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Cannabis and paediatric epilepsy – an expert answers your FAQs

An expert answers some frequently asked questions about the use of cannabis in paediatric epilepsy.



Dr Evan Lewis, a neurologist and founder of the Neurology Centre of Toronto (NCT), has treated over 500 patients with medicinal cannabis. Here he answers some frequently asked questions about cannabis in treating paediatric epilepsy.

In 2018 it was stories of children including Alfie Dingley, Billy Caldwell and the many other families affected by severe treatment-resistant epilepsy who joined the campaign, which led to the legalisation of medical cannabis in the UK. Yet today, almost five years on, access remains limited, with families still forced to fund prescriptions privately and few paediatric neurologists willing to prescribe. 

The real-world evidence for cannabis as a treatment for epilepsy has been steadily growing in recent years. One case series by researchers at Drug Science, showed seizures fell by an average of 86% among 10 children treated with whole plant cannabis. Analysis by the same researchers found that a child has a 96% chance of having a ‘significant reduction in seizures were they to be prescribed’ cannabis. This is far higher than any of the typically prescribed epilepsy medications. 

However, awareness and understanding of cannabis medicine among doctors remains low, which means many families are left to try and help their child on their own or relying on other parents through social media and support groups. 

Dr Evan Lewis is a neurologist and founder/medical director of the Neurology Centre of Toronto (NCT) with expertise in paediatric neurology and epilepsy having treated over 500 adult and paediatric patients with medicinal cannabis. 

As our epilepsy expert, he has helped us tackle some of the tricky topics parents may have to navigate when it comes to trying cannabis-based medicines for their child. Read on for his answers to some of the FAQs about cannabis and epilepsy.

Q: What do we know about why cannabinoids can be effective in treating epilepsy?

A: Cannabis has a unique mechanism compared to current available treatments and medicines. It works on the endocannabinoid system (ECS) and while some of the mechanisms and potential targets have been worked out, there’s a lot of research pending in terms of figuring out exactly how cannabinoids affect the ECS and how the ECS is involved in epilepsy. 

For instance, CBD has multiple targets and multiple effects and it appears that the cumulative effects of CBD tend to converge on a mechanism that reduces the excitability of neurons. Seizures are typically a consequence of a hyper-excitability and synchronicity of neurons. Another way to think about a seizure is uncontrolled electrical activity in the brain that the brain cannot suppress or turn off on its own. CBD through all its multiple different mechanisms, tends to cause the neurons to decrease this electrical activity.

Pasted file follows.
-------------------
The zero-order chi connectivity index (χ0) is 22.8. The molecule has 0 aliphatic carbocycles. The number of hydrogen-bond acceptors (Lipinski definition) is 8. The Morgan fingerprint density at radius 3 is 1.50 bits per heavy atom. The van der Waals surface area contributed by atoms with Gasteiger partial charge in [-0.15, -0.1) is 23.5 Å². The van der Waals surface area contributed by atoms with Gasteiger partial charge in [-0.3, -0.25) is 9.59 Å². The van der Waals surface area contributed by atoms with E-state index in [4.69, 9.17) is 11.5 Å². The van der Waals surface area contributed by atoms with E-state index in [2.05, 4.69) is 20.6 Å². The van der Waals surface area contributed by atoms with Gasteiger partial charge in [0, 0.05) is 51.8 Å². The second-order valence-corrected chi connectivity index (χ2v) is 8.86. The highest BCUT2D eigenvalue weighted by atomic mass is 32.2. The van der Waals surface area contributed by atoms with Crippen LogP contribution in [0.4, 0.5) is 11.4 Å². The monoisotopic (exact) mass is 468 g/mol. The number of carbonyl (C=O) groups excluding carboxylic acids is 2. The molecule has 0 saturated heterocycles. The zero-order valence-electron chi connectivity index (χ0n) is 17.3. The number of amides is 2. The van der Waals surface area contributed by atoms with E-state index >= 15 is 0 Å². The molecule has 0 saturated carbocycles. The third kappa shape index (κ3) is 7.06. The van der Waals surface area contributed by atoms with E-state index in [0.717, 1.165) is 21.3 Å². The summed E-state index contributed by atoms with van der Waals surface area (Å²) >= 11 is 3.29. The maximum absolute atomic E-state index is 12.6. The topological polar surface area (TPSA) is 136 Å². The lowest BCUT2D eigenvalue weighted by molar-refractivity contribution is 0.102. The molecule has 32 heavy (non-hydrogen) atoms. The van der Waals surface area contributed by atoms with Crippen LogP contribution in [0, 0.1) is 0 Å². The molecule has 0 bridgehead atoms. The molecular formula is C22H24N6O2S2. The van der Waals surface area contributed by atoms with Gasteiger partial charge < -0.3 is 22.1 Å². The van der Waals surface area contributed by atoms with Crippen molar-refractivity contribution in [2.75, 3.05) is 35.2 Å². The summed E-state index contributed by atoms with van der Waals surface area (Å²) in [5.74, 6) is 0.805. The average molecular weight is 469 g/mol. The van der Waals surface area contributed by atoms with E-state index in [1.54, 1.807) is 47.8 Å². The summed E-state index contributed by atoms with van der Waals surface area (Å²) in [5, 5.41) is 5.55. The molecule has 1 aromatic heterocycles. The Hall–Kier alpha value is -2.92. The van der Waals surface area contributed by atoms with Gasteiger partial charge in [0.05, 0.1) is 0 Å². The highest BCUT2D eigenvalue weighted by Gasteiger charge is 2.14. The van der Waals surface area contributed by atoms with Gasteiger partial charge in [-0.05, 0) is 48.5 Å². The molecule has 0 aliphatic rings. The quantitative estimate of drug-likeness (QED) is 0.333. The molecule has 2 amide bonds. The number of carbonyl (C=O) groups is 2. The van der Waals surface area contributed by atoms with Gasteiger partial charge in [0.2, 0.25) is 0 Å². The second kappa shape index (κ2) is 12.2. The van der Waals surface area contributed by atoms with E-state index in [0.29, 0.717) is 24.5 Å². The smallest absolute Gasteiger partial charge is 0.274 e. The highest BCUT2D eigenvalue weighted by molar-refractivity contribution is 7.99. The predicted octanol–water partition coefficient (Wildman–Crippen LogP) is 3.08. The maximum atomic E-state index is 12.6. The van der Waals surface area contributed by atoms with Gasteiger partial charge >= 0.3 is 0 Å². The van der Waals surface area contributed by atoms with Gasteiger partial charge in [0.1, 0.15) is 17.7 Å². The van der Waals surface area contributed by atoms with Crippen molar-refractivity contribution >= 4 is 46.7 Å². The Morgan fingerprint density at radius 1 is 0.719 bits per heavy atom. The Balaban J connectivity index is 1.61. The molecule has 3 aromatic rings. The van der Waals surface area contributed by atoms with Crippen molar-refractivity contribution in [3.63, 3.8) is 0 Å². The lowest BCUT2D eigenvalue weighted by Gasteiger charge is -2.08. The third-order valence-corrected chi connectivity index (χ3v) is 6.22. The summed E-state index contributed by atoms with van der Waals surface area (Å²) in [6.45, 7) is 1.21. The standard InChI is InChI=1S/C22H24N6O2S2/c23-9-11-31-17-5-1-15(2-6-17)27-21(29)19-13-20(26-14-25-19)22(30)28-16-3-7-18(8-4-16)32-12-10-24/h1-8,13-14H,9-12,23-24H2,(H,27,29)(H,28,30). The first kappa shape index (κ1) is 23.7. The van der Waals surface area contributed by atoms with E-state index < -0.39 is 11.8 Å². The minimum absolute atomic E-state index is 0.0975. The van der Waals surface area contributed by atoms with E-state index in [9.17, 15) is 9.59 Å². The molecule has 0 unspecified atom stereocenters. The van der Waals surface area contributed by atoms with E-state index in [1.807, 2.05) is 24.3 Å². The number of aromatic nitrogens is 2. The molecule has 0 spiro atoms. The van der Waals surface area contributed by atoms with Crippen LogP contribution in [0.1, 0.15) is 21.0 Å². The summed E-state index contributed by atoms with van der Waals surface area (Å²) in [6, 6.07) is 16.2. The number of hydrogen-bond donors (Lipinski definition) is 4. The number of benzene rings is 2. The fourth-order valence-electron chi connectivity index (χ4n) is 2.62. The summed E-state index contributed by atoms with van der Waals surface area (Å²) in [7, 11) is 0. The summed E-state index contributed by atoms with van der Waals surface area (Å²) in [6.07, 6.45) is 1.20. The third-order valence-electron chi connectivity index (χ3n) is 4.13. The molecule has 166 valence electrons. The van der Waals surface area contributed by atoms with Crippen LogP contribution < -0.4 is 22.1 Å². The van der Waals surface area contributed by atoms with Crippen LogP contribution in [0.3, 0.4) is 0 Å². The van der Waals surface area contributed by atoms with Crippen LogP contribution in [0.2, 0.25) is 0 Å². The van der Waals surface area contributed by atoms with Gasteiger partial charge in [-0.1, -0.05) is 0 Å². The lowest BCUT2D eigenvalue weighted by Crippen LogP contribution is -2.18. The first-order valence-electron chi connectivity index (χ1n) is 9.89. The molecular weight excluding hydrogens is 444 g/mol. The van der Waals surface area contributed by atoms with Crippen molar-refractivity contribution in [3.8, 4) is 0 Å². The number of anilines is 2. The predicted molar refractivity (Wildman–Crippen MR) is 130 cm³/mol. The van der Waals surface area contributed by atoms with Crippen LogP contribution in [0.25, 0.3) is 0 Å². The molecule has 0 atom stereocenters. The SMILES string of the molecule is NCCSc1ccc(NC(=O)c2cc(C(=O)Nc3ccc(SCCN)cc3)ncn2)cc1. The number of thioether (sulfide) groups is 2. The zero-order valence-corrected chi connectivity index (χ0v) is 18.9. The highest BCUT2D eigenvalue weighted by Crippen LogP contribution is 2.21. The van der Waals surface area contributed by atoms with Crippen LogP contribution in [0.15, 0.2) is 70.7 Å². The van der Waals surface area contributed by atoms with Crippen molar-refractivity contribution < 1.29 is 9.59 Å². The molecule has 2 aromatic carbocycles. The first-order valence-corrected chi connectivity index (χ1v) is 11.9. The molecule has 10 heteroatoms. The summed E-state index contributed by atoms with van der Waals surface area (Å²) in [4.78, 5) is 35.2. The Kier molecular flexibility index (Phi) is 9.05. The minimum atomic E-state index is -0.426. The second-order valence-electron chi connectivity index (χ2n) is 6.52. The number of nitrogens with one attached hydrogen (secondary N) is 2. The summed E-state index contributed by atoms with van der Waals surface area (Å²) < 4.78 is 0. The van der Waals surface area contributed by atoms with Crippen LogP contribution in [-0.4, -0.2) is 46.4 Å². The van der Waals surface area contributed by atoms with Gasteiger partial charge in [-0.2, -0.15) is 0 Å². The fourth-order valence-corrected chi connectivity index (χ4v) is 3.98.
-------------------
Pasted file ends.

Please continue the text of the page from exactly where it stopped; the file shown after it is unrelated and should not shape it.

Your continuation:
THC also has some fairly well worked out mechanisms, mainly its role at the CB1 receptor. This too, tends to reduce the activity or excitability of neurons in a different way than CBD does. 

When we put both CBD and THC together, what makes things even more interesting, is that CBD and THC appear to counteract each other. One way of conceptualising this is that both CBD and THC together may help to regulate or bring an otherwise dysregulated ECS into balance. Therefore, CBD and THC in various proportions may be able to reduce the excessive electrical activity in the brain which causes seizures.

So, in the end, it’s quite complicated and there’s still an enormous amount of research needed to properly understand exactly how the ECS works and its role in the manifestation of seizures.  

Q: Where can I get advice on dosing CBD?

A: There are a number of groups within the UK, such as Medcan Family Foundation and The Medical Cannabis Clinicians Society, who should be able to direct you to professionals who understand cannabis, and who can potentially provide guidance on dosage. There are also international experts like myself, and other cannabis practitioners in Canada in the US, where that experience has been developed over time and dosing protocols have been established. It’s important to note that if you were to contact an international physician, they would be unlikely to be able to give specific advice but they could certainly guide you to other local resources. The other thing I would say is look at what published research is out there, which can help provide information on dosing as well. Any of these routes should be able to, at least, point you in the right direction

Q: Will CBD bought over the counter (without a prescription) be effective for preventing seizures?

A: While I’m not saying the CBD itself would be ineffective, using over the counter CBD products without the guidance of a medical professional is a very unsafe practice.